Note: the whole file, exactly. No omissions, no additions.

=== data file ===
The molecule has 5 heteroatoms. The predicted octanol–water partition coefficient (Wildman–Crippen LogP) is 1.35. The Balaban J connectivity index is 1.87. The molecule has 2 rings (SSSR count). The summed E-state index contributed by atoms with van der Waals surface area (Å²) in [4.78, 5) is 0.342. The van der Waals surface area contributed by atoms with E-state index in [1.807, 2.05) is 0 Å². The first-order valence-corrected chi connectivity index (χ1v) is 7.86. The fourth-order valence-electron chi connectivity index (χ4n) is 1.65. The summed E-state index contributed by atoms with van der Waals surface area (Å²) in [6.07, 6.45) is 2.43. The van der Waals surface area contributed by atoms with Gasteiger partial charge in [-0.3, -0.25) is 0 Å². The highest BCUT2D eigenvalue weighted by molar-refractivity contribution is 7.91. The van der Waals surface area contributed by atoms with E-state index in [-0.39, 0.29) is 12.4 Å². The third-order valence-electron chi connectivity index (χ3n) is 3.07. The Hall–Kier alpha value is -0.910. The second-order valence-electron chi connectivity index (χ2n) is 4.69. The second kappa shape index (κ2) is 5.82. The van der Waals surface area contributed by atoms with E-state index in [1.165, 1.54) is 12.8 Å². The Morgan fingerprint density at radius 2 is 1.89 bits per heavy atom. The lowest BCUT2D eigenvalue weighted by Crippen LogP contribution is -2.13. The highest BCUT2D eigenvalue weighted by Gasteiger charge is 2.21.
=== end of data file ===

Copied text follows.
The molecule has 5 heteroatoms. The predicted octanol–water partition coefficient (Wildman–Crippen LogP) is 1.35. The Balaban J connectivity index is 1.87. The molecule has 2 rings (SSSR count). The summed E-state index contributed by atoms with van der Waals surface area (Å²) in [4.78, 5) is 0.342. The van der Waals surface area contributed by atoms with E-state index in [1.807, 2.05) is 0 Å². The first-order valence-corrected chi connectivity index (χ1v) is 7.86. The fourth-order valence-electron chi connectivity index (χ4n) is 1.65. The summed E-state index contributed by atoms with van der Waals surface area (Å²) in [6.07, 6.45) is 2.43. The van der Waals surface area contributed by atoms with Gasteiger partial charge in [-0.3, -0.25) is 0 Å². The highest BCUT2D eigenvalue weighted by molar-refractivity contribution is 7.91. The van der Waals surface area contributed by atoms with E-state index in [-0.39, 0.29) is 12.4 Å². The third-order valence-electron chi connectivity index (χ3n) is 3.07. The Hall–Kier alpha value is -0.910. The second-order valence-electron chi connectivity index (χ2n) is 4.69. The second kappa shape index (κ2) is 5.82. The van der Waals surface area contributed by atoms with E-state index in [1.165, 1.54) is 12.8 Å². The Morgan fingerprint density at radius 2 is 1.89 bits per heavy atom. The lowest BCUT2D eigenvalue weighted by Crippen LogP contribution is -2.13. The highest BCUT2D eigenvalue weighted by Gasteiger charge is 2.21.